• In effect, they are one of the ways we make space meaningful
  • While space is open and full of possibility and potential, borders and the place or meaning making that they imply often seem to shut things down, to close things off, but I hope to be able to persuade you that that is not always the case & that understanding borders  – and why we need them – is an interesting and important way to understand how we live. Moreover, I will argue that these processes are actually necessary and desirable .
  • So, today, I will start by talking about borders as they are commonly understood – state borders – and particularly how they have changed over the last 25 years … and then go on to discuss how the research that I have been doing on this topic prompted me to think about borders more widely. I hope that in doing so, I will challenge some of your borders and prompt you to do likewise …

 

  • Post Cold War – Towards a Borderless World?
    • Much talk of a borderless world, a global village,
    • End of Superpower Conflict – Fall of Berlin Wall
    • Economic Globalisation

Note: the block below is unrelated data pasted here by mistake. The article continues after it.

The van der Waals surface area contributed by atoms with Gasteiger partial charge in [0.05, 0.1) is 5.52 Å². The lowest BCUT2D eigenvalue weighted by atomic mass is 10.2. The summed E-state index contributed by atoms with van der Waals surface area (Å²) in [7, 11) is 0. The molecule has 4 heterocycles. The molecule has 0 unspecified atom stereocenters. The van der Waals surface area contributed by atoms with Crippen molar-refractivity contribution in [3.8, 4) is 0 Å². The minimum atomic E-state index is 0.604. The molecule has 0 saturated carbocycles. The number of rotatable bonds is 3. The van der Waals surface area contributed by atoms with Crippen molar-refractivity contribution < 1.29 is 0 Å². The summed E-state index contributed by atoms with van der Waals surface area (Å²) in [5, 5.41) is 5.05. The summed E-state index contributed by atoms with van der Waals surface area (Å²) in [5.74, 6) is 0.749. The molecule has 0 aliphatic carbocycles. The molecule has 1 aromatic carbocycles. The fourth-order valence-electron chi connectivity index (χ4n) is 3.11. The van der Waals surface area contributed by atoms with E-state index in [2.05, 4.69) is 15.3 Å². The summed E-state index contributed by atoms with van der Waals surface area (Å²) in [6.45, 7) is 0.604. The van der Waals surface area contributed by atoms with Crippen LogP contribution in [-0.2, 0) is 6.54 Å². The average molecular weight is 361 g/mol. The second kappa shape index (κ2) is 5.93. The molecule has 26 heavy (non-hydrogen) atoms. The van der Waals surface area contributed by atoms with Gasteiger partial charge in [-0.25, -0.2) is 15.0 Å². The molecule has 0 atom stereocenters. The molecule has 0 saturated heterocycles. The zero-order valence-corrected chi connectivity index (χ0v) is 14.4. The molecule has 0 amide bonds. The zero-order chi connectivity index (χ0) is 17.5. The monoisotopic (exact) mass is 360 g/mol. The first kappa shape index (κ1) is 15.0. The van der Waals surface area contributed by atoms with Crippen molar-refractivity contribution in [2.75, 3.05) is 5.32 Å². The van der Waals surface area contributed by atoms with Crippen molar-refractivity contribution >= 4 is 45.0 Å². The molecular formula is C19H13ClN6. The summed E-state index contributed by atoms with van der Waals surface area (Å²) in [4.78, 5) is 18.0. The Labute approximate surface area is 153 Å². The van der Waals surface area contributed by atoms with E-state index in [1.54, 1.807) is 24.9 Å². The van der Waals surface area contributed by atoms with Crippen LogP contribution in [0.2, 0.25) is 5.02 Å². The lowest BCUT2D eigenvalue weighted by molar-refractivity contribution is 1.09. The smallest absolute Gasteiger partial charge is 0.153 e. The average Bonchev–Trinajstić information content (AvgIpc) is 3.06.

• The internet and the comms revolution
    • Political Integration – such as the EU
    • The rise of global NGOs – the zeitgeistb seemed very much one of a world trying to become sans frontiers?
  • Specific Example – European Integration as Breaking Down Old Borders
    • Deepening – breaking down internal borders
      • Towards political union rather than old conflict or frozen fear
      • Completion of Single Market
      • Creation of Schengen Zone  (Area of Freedom, Justice & Security)
      • 4 Freedoms of Movement (Goods; Services; Capital; Labour)
  • Widening – extending the zone of this interior, this inside …
    • EU Eastern Enlargement (2004 & 2007)
    • European Neighbourhood Policy (2003)
    • Eastern Partnership (2009)
  • But … De-bordering or Re-bordering
    • Schengen: Trans European Networks of Control (Walters)
      • Roving Border Guard Teams – Irregular Migration
      • Mobile Customs Patrols – Smuggling & Trade Violations
      • Police Actions in Cities – Persistent Internal Control
      • Strengthen the Perimeter – Increased External Control
  • Enlargement: Exclusive Inclusion
    • Ostensible Widening – A Europe Whole & Free?
    • ‘Return to Europe’ or Creation of ‘Non-Core’ Europe-  derrida, habermas
    • Accession and Learning to be European – teachers and pupils – new rules, new borders …
    • Defining European-ness Through Membership & Conduct
      • Behaving like someone eles’s idea of what a European is
      • But with the potential to shape this in future
    • The End of Enlargement & The Limits of Europe?
  • ENP & EaP: Inclusive Exclusions
    • Ameliorating the Effects of the New Curtain – not iron, but paper and glass – the visa curtain – seems inclusive but to what extent?
    • Neighbours, Partners but not (Future) Members – borders again …
    • Is it about a Ring of Friends or a new Buffer Zone in which the EU Exports and outsources its Borders?